This past winter I was feeling distinctly off my game. Not sick precisely, only sickening for something. Granted we’d just gone through a fairly crappy summer. More a prolonged Spring really. So all in all ’twas hardly a shock a bit of SAD manifest itself with that below par-ed-ness colouring the end of the year.
I was reading about the health aspects of B vitamins and thought I’d give them a try. Oddly enough they didn’t work at all. Not only did they not work then made things worse. So I returned to the WWW to see if I’d missed something. And I had. It seems, it matters very much the packing agent used to carry the active bits. Put it this way. If a person is taking B’s to aid energy for exercise, having calcium is fine. Should one be low in the B’s, calcium will not only act against the vitamin but will cause more removal from the body as the acid and base cancel each other and you end up weeing it out. It’s the very last thing you should be taking above the normal intake from food. This is where the Solgar people from NJ come in. They make a vitamin using cellulose as the packing agent, with no calcium whatsoever in any form. And by jingo are those vitamin manufacturers sneaky devils. Not only do you need a chemistry degree, you need a microscope also so small is the script. Well, it was like a light switch was thrown. And in less than a week of taking these supplements I was popping over electric fences like a gazelle.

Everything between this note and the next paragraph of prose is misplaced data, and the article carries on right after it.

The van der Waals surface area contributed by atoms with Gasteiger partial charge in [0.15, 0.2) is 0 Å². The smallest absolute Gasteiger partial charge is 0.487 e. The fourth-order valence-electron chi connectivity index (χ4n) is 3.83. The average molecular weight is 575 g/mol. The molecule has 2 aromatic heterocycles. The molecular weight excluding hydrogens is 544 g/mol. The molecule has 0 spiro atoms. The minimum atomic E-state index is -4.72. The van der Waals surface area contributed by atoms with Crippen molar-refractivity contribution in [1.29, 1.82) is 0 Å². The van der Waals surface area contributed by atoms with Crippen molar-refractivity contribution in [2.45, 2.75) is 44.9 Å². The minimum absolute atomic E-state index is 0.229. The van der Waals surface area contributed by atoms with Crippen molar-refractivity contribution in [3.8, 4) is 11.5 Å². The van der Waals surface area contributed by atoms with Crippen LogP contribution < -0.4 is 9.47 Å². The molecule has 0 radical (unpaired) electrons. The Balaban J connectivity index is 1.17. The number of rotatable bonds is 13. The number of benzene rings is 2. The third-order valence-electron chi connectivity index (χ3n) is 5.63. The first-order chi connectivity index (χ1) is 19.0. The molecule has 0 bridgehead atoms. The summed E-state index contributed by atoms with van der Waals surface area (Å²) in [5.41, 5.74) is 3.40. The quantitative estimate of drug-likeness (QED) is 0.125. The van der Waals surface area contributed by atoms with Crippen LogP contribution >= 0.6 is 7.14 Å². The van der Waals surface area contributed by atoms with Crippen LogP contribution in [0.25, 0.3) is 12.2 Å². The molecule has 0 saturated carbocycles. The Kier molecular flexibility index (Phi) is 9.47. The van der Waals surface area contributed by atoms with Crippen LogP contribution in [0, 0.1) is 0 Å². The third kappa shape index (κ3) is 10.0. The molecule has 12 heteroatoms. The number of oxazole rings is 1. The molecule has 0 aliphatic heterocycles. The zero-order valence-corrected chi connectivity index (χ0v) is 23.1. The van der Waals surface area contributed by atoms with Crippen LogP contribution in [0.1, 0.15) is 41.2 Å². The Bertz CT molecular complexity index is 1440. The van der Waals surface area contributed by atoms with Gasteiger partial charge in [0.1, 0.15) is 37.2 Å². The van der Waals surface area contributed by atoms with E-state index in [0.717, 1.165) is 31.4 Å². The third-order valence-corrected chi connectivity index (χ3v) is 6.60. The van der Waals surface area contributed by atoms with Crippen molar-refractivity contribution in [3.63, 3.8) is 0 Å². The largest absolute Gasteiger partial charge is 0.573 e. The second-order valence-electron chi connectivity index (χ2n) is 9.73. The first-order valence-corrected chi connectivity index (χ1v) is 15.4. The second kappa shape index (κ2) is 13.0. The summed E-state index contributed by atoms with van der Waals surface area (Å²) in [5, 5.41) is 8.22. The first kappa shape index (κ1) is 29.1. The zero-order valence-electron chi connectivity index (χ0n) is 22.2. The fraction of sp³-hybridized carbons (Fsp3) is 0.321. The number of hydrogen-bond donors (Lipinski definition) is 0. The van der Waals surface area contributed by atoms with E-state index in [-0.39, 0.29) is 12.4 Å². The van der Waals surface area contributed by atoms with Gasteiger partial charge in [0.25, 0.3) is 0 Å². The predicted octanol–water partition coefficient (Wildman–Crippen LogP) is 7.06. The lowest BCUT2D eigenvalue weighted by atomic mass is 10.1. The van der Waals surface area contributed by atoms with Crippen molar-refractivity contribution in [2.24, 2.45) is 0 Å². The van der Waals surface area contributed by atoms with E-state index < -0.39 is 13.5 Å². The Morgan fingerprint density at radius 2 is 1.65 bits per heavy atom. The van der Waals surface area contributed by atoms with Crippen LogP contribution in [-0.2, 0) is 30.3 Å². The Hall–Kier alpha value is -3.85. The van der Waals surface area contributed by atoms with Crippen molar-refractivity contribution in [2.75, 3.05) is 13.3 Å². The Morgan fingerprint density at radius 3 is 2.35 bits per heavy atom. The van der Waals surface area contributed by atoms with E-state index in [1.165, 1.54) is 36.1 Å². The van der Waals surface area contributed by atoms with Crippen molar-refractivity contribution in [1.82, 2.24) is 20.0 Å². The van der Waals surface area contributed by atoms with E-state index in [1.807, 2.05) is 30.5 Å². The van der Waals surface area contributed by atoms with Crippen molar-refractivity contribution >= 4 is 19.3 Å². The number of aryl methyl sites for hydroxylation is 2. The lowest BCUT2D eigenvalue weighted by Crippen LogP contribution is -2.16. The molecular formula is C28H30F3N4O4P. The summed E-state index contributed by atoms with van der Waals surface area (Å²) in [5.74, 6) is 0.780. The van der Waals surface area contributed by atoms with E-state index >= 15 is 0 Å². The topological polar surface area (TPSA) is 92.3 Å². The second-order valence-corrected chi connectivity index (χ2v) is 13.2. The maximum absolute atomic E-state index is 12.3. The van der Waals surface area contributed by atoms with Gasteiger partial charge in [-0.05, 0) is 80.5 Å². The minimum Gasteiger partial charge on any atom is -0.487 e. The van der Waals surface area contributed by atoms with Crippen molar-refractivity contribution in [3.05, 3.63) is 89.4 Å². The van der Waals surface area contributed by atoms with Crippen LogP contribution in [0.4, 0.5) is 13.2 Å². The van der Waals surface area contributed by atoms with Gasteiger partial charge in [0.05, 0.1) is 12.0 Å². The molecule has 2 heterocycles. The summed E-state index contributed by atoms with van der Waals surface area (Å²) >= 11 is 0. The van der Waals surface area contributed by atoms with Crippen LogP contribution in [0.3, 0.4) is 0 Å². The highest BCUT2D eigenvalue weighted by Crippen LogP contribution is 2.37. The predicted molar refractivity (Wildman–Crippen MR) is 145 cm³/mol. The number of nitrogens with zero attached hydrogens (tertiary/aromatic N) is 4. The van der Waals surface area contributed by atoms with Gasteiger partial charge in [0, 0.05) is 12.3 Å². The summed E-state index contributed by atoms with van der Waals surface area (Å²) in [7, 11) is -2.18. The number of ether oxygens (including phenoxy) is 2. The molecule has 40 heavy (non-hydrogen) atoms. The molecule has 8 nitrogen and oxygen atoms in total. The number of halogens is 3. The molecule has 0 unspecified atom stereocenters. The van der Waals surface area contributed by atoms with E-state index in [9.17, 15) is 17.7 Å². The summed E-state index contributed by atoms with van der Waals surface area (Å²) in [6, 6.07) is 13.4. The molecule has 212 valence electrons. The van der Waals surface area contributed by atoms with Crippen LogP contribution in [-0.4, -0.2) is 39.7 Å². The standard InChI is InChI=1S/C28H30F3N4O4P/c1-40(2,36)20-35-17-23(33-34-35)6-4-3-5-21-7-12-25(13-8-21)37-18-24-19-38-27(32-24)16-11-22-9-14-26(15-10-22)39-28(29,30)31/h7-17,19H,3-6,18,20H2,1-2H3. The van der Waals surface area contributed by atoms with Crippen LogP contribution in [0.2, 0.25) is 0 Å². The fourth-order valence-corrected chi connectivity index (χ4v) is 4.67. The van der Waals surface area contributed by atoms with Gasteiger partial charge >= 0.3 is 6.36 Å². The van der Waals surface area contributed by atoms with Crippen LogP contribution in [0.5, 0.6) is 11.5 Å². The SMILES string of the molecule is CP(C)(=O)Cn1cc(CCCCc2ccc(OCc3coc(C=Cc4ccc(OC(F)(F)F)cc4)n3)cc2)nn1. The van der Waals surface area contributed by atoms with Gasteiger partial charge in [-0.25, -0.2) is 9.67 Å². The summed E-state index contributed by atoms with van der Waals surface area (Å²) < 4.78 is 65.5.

People tend to think about driving in one of two ways. Either as an Art or a Process. Happily and serendipitously I was guided by a guy who trained the Garda/police pursuit drivers. The basic code of this method is defense, this means you are always switched on. Something that’s quite hard to do at first. But there are a few other small things that aid you to keep up. The first is do your braking and down gearing while all four wheels are traveling the one way. In other words, you never brake while turning or cornering. So if you don’t know the route, this means on blind turns you are crossing quite slowly. It is always mirror–>blind spot—> indicator never the other way. Instinct causes one to move once the blinker is activated. Always have the engine on the high side for the speed across the ground. Not gas-guzzling high, just enough that you have power ready available. Always have the inner rim of the steering wheel matching the hood over the speedometer. Two reason for this. Today all cars have an air bag. If the wheel crossed the speedo, the center of the bag will be too low and your noggin will whip about. Too high and you could slip under the bag entirely when it deploys. The second reason, you are in a more natural seat where movement of the hand from the wheel to all the controls is more natural. This also helps when the bag deploys for your arms are cast out with the bag and not into the body. Something that’s not spoken anymore is the ten-two hold on the wheel, today it’s slightly above the midline 3-9. Test it, you’ll see that at 10-2 your hands have a better than good chance of ending up in your face. The makers tend to fix a sweet spot on the wheel. And always always test your brakes on a straight empty stretch of road, so you aren’t shocked by the antilock. You surely don’t want to lift the hoof in an emergency over being unfamiliar with the roughness of the sound and feel. Put the satnav over the passenger beyond the inside mirror. And if they whine tell them to walk.
Driving these days isn’t half so much fun since the price of diesel has gone through the roof.